Helen Keier was fortunate to catch up with Mike Stackpole, probably one of the busiest Star Wars writers out there. His X-Wing series of books and comics from the classic trilogy has been a huge success, and he has recently worked on Union, the marriage between Luke and Mara Jade. Stackpole is also writing for the latest Star Wars novels from Del Rey, the New Jedi Order. We appreciate him taking time out of his busy schedule to chat with us. You can visit Mike's website at http://www.stormwolf.com/. On with the interview!
TF.N: What did you think of Episode I?
M.A.S.: I rather enjoyed Episode I, especially the Jedi parts and the fight scene at the end, well, it just gets better each time I see the film. I can understand some of the criticism of the film, but none of that stuff bothered me, nor detracted from the film for me. This is the first in a set of three, so it set up what will follow. That's cool with me.
TF.N: What Episode I character would you most like to write about?
M.A.S.: Tough call. I'd like to do a Darth Maul comic. Qui-gon would be cool to write a novel around.
TF.N: Is there any chance you'll write either of these?
M.A.S.: Gotta be invited to the dance before you can dance. My editors know I'm interested, so if a project pops up, I hope I'll be considered.
TF.N: What do you hope to see in Episode II?
M.A.S.: Whatever Mr. Lucas wants to put into it. *g*
TF.N: UNION #1 is a big hit. What can you tell us about the rest of the series?
M.A.S.: Um, more of the same: romance, action, humor, all the things that make up Star Wars.
TF.N: Some details in UNION #1 that have led to speculation, as they aren't referenced in any other stories (yet?). For example, who is married to who?
M.A.S.: The folks who are coupled up are fairly straight forward, save for Gavin. More on his marriage situation in ONSLAUGHT.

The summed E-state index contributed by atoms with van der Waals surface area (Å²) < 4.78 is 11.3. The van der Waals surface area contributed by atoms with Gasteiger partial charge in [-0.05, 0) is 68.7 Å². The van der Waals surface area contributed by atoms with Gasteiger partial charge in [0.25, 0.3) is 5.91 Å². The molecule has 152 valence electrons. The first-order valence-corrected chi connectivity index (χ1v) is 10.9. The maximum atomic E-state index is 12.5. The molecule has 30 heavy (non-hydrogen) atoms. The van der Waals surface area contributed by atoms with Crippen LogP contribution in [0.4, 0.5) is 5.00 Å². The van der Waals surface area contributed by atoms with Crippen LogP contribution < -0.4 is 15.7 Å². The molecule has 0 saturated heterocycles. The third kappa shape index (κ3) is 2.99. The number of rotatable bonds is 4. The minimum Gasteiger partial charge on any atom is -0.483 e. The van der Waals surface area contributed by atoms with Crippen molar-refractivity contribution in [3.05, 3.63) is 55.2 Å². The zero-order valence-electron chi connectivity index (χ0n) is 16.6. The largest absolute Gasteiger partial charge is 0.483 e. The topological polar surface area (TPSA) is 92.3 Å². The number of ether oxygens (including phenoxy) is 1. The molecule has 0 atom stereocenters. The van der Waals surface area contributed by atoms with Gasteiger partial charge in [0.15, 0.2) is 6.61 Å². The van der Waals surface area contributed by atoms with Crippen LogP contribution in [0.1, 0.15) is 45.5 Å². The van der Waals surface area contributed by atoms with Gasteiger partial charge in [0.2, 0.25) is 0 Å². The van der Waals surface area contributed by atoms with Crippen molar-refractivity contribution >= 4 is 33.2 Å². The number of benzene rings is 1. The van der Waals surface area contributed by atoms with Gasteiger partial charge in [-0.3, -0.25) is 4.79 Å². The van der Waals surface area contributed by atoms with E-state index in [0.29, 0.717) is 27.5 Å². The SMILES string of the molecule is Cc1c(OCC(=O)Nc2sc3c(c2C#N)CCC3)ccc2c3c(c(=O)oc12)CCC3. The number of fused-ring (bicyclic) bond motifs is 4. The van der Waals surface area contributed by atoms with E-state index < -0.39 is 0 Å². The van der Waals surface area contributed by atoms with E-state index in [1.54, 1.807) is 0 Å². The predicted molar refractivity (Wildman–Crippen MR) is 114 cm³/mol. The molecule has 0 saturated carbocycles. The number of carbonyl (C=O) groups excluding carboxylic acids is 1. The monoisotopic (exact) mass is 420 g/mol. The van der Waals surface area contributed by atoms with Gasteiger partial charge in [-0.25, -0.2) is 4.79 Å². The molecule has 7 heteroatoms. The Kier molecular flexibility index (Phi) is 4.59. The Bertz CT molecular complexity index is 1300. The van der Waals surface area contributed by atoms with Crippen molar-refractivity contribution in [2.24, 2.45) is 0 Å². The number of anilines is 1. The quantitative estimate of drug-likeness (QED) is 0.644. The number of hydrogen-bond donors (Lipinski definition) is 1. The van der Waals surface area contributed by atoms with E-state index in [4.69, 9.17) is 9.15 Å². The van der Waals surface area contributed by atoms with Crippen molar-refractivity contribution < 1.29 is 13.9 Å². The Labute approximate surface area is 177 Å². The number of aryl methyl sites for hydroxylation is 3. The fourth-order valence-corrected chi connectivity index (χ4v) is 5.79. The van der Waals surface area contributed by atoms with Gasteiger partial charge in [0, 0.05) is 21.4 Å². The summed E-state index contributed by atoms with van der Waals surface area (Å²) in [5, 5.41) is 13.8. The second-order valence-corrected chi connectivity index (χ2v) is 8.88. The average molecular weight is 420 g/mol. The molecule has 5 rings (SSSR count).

TF.N: How did Threepio find out he was "born" on Tatooine?
M.A.S.: You have to remember, Artoo knew where Threepio came from. It would be my estimation that he didn't mention it for any number of reasons when they first appeared on Tattooine -- the least of which being operational security, or not wanting to have Threepio lose his focus. Later the information was transmitted. Not really a big deal.
TF.N: Can you tell us about your short story in the upcoming TALES FROM THE NEW REPUBLIC?
M.A.S.: It's another collaboration with Timothy Zahn. It's set before ANH and involves the initial transfer of Death Star plans to the Rebellion. It was a lot of fun to play with Garm Bel-Iblis, Hal Horn and Ysanne Isard.
TF.N: Any comments on the move from Bantam to Del-Rey, as publishers of the Star Wars novels?
M.A.S.: New publisher, new structure for the property's presentation, it takes a bit of getting used to. Because I was involved from the start on planning the New Jedi Order it's probably been easier for me than most folks. It's a lot of fun to approach a project of this magnitude, though, and it's been great working on it.
TF.N: What can you tell us about your upcoming New Jedi Order books?
M.A.S.: I pick up where Bob Salvatore left off and get to ratchet things up a notch. If you didn't like the Yuuzhan Vong before, my take on them will leave you cold. I also get to play with more of the politics, as usual, which I greatly enjoy, and bring in some of the favorite characters from my other books.
TF.N: What guidance did Lucasfilm give you in writing your upcoming New Jedi Order novels?
M.A.S.: Well, I was present at the planning meetings, so it was really a joint effort to put together a great story line that advanced the universe and characters. Lucasfilm, as always, had concerns as to how the universe would be presented, but I was fairly well versed in those from my Bantam and Dark Horse experience.
TF.N: What role did you play in the planning? What were your contributions?
M.A.S.: These were brainstorming sessions, so tagging any specific idea as "mine" is difficult and unfair. I was just part of the team that looked at a direction, picked out some milestone and epic events, and we rolled things out from there.
TF.N: Was there anything you weren't allowed to do?
M.A.S.: Not that I recall.
TF.N: Fan reaction to the changes in the Star Wars Universe initiated in the first New Jedi Order Novel, VECTOR PRIME (by R.A. Salvatore) was well, mixed. What do you think of the decision to take the Classic Star Wars characters in new directions?
M.A.S.: Clearly, since I helped plan the New Jedi Order, I think taking them in new directions was wonderful. I also think it avoids stagnation, which is the death of a universe. While I'm sorry some readers didn't like this -- and am apalled that folks would issue death threats to a writer -- I think they would have liked Star Trekish formula pablum even less. This is Star Wars, for goodness sake. Our readers are made of sterner stuff.